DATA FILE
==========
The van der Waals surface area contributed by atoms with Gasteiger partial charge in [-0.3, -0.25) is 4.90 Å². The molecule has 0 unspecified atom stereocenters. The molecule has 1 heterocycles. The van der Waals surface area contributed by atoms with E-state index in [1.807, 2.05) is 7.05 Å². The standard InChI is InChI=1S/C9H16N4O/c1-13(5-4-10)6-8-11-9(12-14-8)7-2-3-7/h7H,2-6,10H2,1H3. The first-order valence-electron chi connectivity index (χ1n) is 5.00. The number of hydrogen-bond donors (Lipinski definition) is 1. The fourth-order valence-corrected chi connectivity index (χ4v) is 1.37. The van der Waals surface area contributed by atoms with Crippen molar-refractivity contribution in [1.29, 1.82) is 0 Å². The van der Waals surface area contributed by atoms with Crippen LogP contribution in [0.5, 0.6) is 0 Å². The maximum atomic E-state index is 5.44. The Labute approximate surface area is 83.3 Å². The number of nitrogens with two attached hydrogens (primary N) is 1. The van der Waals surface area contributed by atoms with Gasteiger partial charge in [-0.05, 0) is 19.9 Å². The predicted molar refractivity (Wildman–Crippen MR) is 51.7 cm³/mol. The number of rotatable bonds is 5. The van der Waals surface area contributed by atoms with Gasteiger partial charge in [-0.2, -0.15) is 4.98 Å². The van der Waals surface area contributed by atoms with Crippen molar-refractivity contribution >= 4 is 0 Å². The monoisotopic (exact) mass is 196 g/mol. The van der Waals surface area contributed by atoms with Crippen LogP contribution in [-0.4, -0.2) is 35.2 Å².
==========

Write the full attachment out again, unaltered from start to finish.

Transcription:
The van der Waals surface area contributed by atoms with Gasteiger partial charge in [-0.3, -0.25) is 4.90 Å². The molecule has 0 unspecified atom stereocenters. The molecule has 1 heterocycles. The van der Waals surface area contributed by atoms with E-state index in [1.807, 2.05) is 7.05 Å². The standard InChI is InChI=1S/C9H16N4O/c1-13(5-4-10)6-8-11-9(12-14-8)7-2-3-7/h7H,2-6,10H2,1H3. The first-order valence-electron chi connectivity index (χ1n) is 5.00. The number of hydrogen-bond donors (Lipinski definition) is 1. The fourth-order valence-corrected chi connectivity index (χ4v) is 1.37. The van der Waals surface area contributed by atoms with Crippen molar-refractivity contribution in [1.29, 1.82) is 0 Å². The van der Waals surface area contributed by atoms with Crippen LogP contribution in [0.5, 0.6) is 0 Å². The maximum atomic E-state index is 5.44. The Labute approximate surface area is 83.3 Å². The number of nitrogens with two attached hydrogens (primary N) is 1. The van der Waals surface area contributed by atoms with Gasteiger partial charge in [-0.05, 0) is 19.9 Å². The predicted molar refractivity (Wildman–Crippen MR) is 51.7 cm³/mol. The number of rotatable bonds is 5. The van der Waals surface area contributed by atoms with Gasteiger partial charge in [-0.2, -0.15) is 4.98 Å². The van der Waals surface area contributed by atoms with Crippen molar-refractivity contribution >= 4 is 0 Å². The monoisotopic (exact) mass is 196 g/mol. The van der Waals surface area contributed by atoms with Crippen LogP contribution in [-0.4, -0.2) is 35.2 Å².